Disclosures: The authors report no relevant financial disclosures.
October 07, 2021
1 min read

Tranexamic acid limits postpartum hemorrhage

Disclosures: The authors report no relevant financial disclosures.
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Prophylactic tranexamic acid administration — on top of routine uterotonics — is effective in lowering postpartum blood loss and limiting hemoglobin drop in women undergoing cesarean delivery, according to a meta-analysis.

“This meta-analysis provides reinforcing evidence about the efficacy and safety of prophylactic tranexamic acid in women undergoing cesarean delivery. The benefit is greater in low-middle income countries, where postpartum hemorrhage is more common and difficult to treat,” Ioannis Bellos, MD, of the laboratory of experimental surgery and surgical research at Athens University Medical School in Greece, told Healio. “Tranexamic acid may be used not only for the treatment but also for the prevention of postpartum hemorrhage in the setting of cesarean delivery.”

Bellos and colleagues examined 36 randomized clinical trials that compared IV TXA administration to placebo in women undergoing cesarean delivery. The analysis included a total of 10,659 women.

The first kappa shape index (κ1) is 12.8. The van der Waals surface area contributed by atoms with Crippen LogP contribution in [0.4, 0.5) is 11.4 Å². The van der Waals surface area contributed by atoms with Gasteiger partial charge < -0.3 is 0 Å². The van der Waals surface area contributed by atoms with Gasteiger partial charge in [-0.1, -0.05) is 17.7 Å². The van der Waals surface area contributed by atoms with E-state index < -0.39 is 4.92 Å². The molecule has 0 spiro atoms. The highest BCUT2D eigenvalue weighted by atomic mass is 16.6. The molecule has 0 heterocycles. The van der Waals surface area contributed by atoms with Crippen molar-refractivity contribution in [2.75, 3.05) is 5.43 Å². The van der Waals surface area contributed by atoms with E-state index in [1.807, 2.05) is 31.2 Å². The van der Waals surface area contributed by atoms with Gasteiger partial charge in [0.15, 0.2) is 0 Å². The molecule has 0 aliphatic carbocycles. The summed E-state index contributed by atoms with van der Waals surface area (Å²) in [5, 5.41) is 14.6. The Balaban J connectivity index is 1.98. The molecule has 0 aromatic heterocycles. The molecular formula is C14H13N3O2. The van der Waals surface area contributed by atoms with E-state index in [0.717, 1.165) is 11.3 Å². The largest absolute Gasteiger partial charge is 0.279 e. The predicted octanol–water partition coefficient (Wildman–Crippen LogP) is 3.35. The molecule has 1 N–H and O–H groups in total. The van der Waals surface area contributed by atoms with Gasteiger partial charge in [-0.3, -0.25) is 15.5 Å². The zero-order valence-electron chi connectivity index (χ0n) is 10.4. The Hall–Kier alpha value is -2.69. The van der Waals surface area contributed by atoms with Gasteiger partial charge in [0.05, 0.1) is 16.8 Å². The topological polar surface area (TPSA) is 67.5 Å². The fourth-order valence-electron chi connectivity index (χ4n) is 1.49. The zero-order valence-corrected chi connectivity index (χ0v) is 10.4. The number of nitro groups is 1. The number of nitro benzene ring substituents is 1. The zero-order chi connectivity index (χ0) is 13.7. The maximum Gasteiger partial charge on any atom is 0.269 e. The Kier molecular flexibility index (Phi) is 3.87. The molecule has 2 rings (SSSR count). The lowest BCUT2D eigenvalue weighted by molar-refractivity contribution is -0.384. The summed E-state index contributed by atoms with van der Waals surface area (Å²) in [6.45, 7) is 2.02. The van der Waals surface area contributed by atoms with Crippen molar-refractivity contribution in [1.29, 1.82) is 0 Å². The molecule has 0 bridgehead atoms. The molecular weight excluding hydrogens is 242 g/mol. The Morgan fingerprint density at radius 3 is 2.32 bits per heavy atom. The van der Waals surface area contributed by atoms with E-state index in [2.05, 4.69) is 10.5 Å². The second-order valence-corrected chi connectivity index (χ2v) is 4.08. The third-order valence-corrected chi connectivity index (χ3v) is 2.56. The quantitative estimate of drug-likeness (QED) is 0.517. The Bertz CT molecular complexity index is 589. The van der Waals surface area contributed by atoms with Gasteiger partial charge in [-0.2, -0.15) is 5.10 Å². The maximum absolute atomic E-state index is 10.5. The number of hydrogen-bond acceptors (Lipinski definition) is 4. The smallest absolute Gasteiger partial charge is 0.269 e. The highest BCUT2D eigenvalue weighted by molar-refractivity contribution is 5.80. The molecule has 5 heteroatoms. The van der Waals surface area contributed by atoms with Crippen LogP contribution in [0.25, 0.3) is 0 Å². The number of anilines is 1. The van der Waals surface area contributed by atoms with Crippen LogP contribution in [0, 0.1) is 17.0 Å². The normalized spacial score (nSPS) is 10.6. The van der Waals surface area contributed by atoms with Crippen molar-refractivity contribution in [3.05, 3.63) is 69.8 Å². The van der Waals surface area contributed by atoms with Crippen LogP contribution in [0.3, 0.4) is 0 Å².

TXA was administered at a fixed dose of 1 g across most of the studies and was given alongside conventional uterotonic agents such as oxytocin, which was used in most of the trials, the researchers said.

Compared with placebo, TXA was associated with lower blood loss (mean difference, –189.44 mL; 95% CI, –218.63 to –160.25). The study also found lower rates of hemoglobin drop (mean difference, 8.22%; 95% CI, 5.54-10.9), and a drop in postpartum hemorrhage rates (blood loss > 1000 mL; OR = 0.37; 95% CI, 0.22-0.6).

The study showed that among women who were treated with TXA, the need for red blood cell transfusion was significantly lower (OR = 0.41; 95% CI, 0.26-0.65) compared with women who received placebo.

The authors noted that further research is needed to determine TXA’s effects on special high-risk populations, the optimal dosing strategy and the risk for thromboembolic events.